Technion-Cornell Institute set to turn out first graduating class of hi-tech entrepreneurs

According to the Technion, the campus is expected to be built over the next three decades and create 20,000 construction jobs and 8,000 permanent jobs.

May 22, 2016 00:37
2 minute read.
The Technion

The Technion. (photo credit: Courtesy)


Dear Reader,
As you can imagine, more people are reading The Jerusalem Post than ever before. Nevertheless, traditional business models are no longer sustainable and high-quality publications, like ours, are being forced to look for new ways to keep going. Unlike many other news organizations, we have not put up a paywall. We want to keep our journalism open and accessible and be able to keep providing you with news and analysis from the frontlines of Israel, the Middle East and the Jewish World.

As one of our loyal readers, we ask you to be our partner.

For $5 a month you will receive access to the following:

  • A user experience almost completely free of ads
  • Access to our Premium Section
  • Content from the award-winning Jerusalem Report and our monthly magazine to learn Hebrew - Ivrit
  • A brand new ePaper featuring the daily newspaper as it appears in print in Israel

Help us grow and continue telling Israel’s story to the world.

Thank you,

Ronit Hasin-Hochman, CEO, Jerusalem Post Group
Yaakov Katz, Editor-in-Chief


The Jacobs Institute, established in partnership between Haifa’s Technion-Israel Institute of Technology and Cornell University, will graduate its first class of game-changing movers and shakers on May 29.The 12 students will receive their diplomas at a ceremony held at Cornell University in Ithaca New York.

The permanent campus of the Jacobs Institute is still under construction on New York City’s Roosevelt Island (the current class studied at other Cornell facilities around the city).

The graduates, who studied information systems with a concentration in connective media and come from six different countries, will each receive two degrees, one from the Technion and one from Cornell. The Technion diplomas will mark the first time a non-US university has ever granted accredited degrees for studies conducted on US soil.

“These graduating entrepreneurs are armed with the knowledge and experience in areas that are vital to the city’s economic health, and the betterment of society as a whole,” Prof. Adam Shwartz, director of the Jacobs Institute, said. “We look forward with anticipation to the great things they will accomplish and their impact on the economy, as well as the start-ups they will launch in New York City and beyond.”

According to the institute, the students are now launching innovative start-ups and securing jobs at industry-leading companies across the world. Several graduates plan to begin careers at Facebook, Google, WeWork, Verizon and Bloomberg L.P. Some will initiate start-up companies aimed at helping quadriplegics, transforming interactive education and changing other fields, and some will continue research partnerships with the Clinton Foundation and other major institutions.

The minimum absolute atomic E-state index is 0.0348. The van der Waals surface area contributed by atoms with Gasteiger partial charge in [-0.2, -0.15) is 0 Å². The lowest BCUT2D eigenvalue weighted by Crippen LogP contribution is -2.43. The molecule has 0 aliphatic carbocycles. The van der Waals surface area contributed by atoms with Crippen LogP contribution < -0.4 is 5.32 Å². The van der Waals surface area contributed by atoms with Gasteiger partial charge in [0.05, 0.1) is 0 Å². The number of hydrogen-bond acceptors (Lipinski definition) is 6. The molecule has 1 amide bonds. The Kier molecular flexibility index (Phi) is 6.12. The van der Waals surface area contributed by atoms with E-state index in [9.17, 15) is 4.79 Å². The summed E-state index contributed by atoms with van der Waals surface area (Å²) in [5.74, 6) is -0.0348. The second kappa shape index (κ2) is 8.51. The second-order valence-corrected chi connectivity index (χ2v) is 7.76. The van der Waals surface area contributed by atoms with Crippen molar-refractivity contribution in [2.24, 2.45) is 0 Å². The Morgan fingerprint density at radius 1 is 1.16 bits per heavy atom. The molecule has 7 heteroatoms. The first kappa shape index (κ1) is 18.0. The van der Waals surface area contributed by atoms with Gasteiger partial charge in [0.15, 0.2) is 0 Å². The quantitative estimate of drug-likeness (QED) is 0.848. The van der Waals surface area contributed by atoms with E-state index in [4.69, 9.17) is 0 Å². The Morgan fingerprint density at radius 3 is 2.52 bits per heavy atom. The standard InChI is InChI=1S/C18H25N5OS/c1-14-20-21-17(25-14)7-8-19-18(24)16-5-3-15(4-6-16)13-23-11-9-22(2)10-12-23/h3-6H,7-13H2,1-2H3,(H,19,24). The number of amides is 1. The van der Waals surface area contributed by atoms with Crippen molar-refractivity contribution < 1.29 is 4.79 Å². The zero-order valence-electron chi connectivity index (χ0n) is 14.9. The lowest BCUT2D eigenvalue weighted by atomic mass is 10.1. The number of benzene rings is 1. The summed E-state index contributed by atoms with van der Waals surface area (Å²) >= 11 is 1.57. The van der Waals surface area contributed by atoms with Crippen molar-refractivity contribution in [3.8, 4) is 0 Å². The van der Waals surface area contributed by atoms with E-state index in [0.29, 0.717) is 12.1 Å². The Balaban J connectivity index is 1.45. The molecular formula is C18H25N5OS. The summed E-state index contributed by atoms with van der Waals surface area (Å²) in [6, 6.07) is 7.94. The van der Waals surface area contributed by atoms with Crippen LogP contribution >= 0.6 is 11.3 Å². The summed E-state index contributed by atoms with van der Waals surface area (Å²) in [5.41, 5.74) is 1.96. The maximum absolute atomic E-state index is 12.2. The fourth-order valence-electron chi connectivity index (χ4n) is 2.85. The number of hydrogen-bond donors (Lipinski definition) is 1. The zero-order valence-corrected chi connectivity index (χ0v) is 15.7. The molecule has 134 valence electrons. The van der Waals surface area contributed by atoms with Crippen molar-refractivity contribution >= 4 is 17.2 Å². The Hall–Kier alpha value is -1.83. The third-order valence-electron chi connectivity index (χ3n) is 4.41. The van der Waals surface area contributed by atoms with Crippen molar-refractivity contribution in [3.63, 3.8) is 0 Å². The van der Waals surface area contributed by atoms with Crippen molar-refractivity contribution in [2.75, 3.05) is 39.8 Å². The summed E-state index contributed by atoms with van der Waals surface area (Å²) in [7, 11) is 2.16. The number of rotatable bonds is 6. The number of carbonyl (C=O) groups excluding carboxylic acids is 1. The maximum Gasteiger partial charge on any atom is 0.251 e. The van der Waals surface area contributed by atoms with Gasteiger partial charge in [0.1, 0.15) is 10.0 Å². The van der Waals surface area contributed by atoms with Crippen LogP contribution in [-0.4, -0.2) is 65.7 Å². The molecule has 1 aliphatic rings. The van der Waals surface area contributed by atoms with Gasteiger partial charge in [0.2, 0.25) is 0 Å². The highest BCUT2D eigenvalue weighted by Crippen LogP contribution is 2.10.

“At the Jacobs Technion-Cornell Institute you have the opportunity to shape your education and to shape the courses,” Shawn Bramson, one the inaugural Jacobs Institute graduates, said. “There’s an amazing entrepreneurial spirit here, reminiscent of the one I was immersed in while I was at the Technion, and an empowerment to apply what we’ve learned to make real social impact in the world.”

Technion President Peretz Lavie congratulated the class and said it furnishes “a clear example of what can happen when innovation, excellence and a commitment to improving the lives of people around the world come together.”

In December 2010, former mayor of New York City, Michael Bloomberg, opened a competition challenging academic institutions from around the world to propose a new or expand an existing applied sciences and engineering campus in New York.

The winner was the partnership between the Technion and Cornell University, which received support from the Bloomberg administration to create an expanded joint campus on Roosevelt Island in the East River.

The Jacobs Institute was established in 2013 with a $133 million gift from Dr. Irwin Mark Jacobs, founding chairman and CEO emeritus of Qualcomm, and his wife, Joan Klein Jacobs.

According to the Technion, the campus is expected to be built over the next three decades and create 20,000 construction jobs, 8,000 permanent jobs, as well as hundreds of companies and more than $23 billion in economic activity.

Join Jerusalem Post Premium Plus now for just $5 and upgrade your experience with an ads-free website and exclusive content. Click here>>

Related Content

July 20, 2019
Host-country Israel defeats Ireland in Women’s European Lacrosse Championship


Cookie Settings